So if you get a script that you like but it has things that might jeopardize your situation in Iran —
Movies that become problematic are most often those movies I myself would rather not do. So it's not because of fear or something. Not at all. But you have red lines that so many others don't have. You have to be mindful of that, too.
In Iran, have you encountered any difficulty with the roles you’ve taken in the U.S.?
No, not at all.
I’d read that you prefer not to play Iranian characters in Hollywood films, unless the character is a good person.
Exactly. You know, that's how it works in Hollywood. Usually they make a lot of films with Middle Easterners as bad people. Sometimes the Chinese are the bad people, sometimes the Russians are the bad people, sometimes the Arabs are the bad people. So I don't want to play bad-guy Arab terrorists or Iranian saboteurs. If they offer me an interesting Iranian character, why not? I’d like to do that. But as long as it’s not anything that insults the people in Iran or the Muslims in the world. I don't like to be the representative of this kind of stuff.
It seems like you've been very careful to pick roles that are not like that. But have you gotten offers for Iranian characters like this —
Yes. A lot. I have been offered to do a lot of movies, like Iranian or Arab characters, with terrible characterizations. I saw the movies like a year afterward, and most of them were the most stupid movies I'd ever seen, you know?
I came to this world of cinema because I loved art. I still do. It's a better world when you have art in it, when you connect with people. When you make a movie like A Separation, and travel all around with it, you make connections with people. It’s the same when I see a beautiful Chinese or Mexican or European movie — I feel myself getting close to these people, and for me it becomes a better world. So that's what I like. And there are dozens of those movies in the world. So why would I get involved with movies I don’t like?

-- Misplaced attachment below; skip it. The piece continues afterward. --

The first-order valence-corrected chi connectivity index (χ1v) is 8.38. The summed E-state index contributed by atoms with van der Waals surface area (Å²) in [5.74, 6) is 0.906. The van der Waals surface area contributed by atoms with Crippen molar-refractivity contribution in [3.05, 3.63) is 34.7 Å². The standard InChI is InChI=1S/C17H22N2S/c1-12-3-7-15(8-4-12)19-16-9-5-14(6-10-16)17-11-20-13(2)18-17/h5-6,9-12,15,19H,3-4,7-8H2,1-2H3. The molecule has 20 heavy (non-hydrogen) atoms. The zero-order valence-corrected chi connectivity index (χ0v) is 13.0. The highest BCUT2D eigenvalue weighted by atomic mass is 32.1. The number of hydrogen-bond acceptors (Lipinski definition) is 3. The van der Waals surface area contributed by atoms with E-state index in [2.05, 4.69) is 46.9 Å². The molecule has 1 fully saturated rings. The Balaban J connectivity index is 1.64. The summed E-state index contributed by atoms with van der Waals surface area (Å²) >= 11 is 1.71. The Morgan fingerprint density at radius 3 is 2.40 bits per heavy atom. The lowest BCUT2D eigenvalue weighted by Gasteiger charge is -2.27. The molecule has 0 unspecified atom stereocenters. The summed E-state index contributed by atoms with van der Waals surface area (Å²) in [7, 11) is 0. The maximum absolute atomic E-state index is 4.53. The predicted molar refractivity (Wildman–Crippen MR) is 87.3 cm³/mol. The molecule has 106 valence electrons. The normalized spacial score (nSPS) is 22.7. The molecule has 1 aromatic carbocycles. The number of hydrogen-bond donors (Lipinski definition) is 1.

The movies you’ve done in Iran, like A Separation and About Elly, are such beautiful, human stories. In Hollywood, you've also chosen roles that are telling human stories — in Camp X-Ray, you star as a Guantanamo prisoner who strikes up a rapport with a prison guard, played by Kristen Stewart. But it’s also a political film. Do you see the value in making political films when there’s the possibility it will make a positive difference in the U.S.?
Yes. When I read Camp X-Ray, I fell in love with the story. As you said, that was a good reminder that it’s possible to do good political movies. It was a great character, and I was able to give him some angles, some vision, some dimensions. It was a movie all about humans — about conversations between two people from two absolutely different worlds, when you think they cannot even make a second of conversation with each other.
In roles like this, where it is political, have you ever been uncomfortable with a particular scene, or with how they're portraying Middle Easterners in a more subtle way?
Sometimes on sets there are misunderstandings, where the director, for example, doesn’t know the difference between Iranian people and Arabs. And when you say that Iranians are not Arabs, they ask you, "Aren't you Muslim?" And you say, "Yes. But that is totally different." Sometimes they ask me to say, "Say this word, say this line in Arabic." And I say, "I don't speak Arabic." And they say, "But you are Muslim, aren't you?" So sometimes I just say, "All right, give me the line, and give me five minutes.” I find some Arab person on the set and I rehearse the line with them instead of convincing them that I cannot speak Arabic. [Laughs.]